Actually, yes. That’s one of the interesting tidbits that we’ve included in the workbook. In the handbook, you remember I mentioned that I gave a spread to individuals to take two pages and show where they came from, how they started in sketchnoting, and then share tips and stuff. We wanted to continue that tradition but in a different direction. What we did was I basically started reaching out to the community and said, “Okay. These are the different used cases for sketchnotes”, travel or processes, or we had a whole list of the things that we wanted to try and demonstrate. We said, “Who out there is doing these things?”, or “If you’re willing, would you be willing to try these?”, and then we’re going to document it and share it as a case study. Each chapter has a case study with an individual. It talks about how they came into sketchnoting and how they use it, and then how they use it in this particular way with the samples of their work. I don’t know that we actually showed the before and after. That’s an interesting concept, but lots of people will describe what it was like before they used sketchnoting and how that’s helped them to expand their vocabulary to capture ideas from beyond just writing things to being able to simply draw things.

One that I really liked was there’s a doctor down in Texas that uses a … He’s a pediatrician. He uses sketchnoting on whiteboards to explain concepts to the children that he sees, but also to their parents. He might explain a bowel obstruction. Rather than sit there and explain it in really technical terms as a physician might be comfortable doing, he actually puts it into human understandable terms and then draws as he’s talking on his whiteboard, so that everybody all together goes through this process and understands what the concept is behind say an obstructed bowel or whatever it might be. He uses those visuals to capture the kids. The kids really liked that their doctor draws and explains it in a way that they can understand. That’s a really interesting used case that I really liked from the book.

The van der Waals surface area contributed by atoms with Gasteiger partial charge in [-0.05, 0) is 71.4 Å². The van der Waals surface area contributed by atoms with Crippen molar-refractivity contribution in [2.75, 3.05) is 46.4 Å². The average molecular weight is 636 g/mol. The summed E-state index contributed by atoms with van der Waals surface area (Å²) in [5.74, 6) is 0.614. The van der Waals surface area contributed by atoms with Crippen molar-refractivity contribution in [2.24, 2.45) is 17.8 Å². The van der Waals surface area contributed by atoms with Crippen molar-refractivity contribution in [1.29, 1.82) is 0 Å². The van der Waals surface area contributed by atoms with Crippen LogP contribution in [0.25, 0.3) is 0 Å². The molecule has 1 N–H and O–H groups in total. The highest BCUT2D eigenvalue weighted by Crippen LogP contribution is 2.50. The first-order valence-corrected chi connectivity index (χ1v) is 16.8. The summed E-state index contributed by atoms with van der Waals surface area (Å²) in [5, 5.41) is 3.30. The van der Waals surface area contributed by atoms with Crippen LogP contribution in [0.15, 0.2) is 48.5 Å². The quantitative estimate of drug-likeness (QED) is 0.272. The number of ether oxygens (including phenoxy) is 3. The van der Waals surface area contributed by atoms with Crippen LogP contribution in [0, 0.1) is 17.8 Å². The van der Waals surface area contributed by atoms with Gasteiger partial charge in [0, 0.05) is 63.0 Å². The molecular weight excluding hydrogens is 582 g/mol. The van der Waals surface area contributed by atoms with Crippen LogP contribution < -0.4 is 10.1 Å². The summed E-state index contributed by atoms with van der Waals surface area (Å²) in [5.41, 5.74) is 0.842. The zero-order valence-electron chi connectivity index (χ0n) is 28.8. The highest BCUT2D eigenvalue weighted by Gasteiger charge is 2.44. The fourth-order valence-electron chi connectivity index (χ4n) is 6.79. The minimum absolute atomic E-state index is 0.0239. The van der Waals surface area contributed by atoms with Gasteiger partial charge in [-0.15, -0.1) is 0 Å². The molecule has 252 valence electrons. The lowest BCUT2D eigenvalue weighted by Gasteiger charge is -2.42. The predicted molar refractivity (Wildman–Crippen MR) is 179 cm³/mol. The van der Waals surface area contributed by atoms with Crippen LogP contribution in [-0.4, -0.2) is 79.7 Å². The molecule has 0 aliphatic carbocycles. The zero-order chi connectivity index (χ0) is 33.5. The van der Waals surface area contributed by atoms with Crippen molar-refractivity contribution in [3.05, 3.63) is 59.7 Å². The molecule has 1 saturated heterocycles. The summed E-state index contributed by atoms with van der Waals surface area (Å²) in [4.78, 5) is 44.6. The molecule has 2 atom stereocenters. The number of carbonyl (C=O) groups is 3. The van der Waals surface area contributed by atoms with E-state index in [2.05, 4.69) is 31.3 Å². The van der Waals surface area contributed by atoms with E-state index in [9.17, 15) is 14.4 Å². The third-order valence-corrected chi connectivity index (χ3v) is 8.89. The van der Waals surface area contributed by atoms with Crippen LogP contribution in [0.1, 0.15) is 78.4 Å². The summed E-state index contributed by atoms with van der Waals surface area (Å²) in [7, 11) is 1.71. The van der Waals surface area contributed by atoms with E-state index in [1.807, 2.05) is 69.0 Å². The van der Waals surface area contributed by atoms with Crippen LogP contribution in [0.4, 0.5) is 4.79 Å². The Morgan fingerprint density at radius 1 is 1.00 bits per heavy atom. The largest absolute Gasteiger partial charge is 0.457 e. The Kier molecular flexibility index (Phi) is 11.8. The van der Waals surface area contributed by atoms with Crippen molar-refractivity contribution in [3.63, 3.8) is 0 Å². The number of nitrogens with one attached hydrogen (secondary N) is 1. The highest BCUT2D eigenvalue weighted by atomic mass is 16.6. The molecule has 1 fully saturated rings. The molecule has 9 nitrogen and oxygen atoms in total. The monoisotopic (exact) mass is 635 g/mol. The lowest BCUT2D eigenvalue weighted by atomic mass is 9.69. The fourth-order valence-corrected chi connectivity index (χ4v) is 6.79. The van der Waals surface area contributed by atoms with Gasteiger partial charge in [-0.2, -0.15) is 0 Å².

Sounds cool. Any major breakthroughs that you can think of in terms of these case studies?

They’re not necessarily glamorous per say, and that’s okay. I think my focus is probably more on “How is it changing their life like their everyday work life? Is it making it better?” One of my colleagues, Mauro Toselli who was a friend of mine, and we just kept on bumping into each other, eventually, he became the chief operating sketchnoter for Sketchnote Army. He really runs the website with my help. He started using them in his work as an IT director. He works in a company in Italy, and he found that he was using it to explain things and found that he was able to share ideas in a more direct way to his colleagues. I mean, it wasn’t anything ground-breaking. He wasn’t turning into a rockstar per say, but it marked him in a different way, like he had skills that other people hadn’t thought of as a way to explain complex ideas. He’s found them really effective in sharing his concepts, and I think he’s told me over and over again that it’s really changed his life in the way he approaches work and it gives him an expression that’s different. I know there’s other people. There’s my friend, Mark who lives in France who said that because he was sketchnoting, it gave him opportunities to switch to another department. Now, he gets to sketchnote a lot of his day to explain ideas to his colleagues, so he’s really excited. I mean, it’s these small things, but I think it’s really helpful if you can express yourself and share things in a different way and have another tool set even if it’s being confident to be at that whiteboard to explain your concepts. That’s a huge thing, like we see these small, little tidbits, and maybe they don’t seem like a whole lot, but just the confidence to stand at a whiteboard and be willing to draw your ideas or have a discussion and capture what’s being said in the room by the group, that’s really powerful. I think those small wins are really what I’m aiming for is if I can get lots of people to have a little bit better life and a little bit better communication, that’s pretty awesome.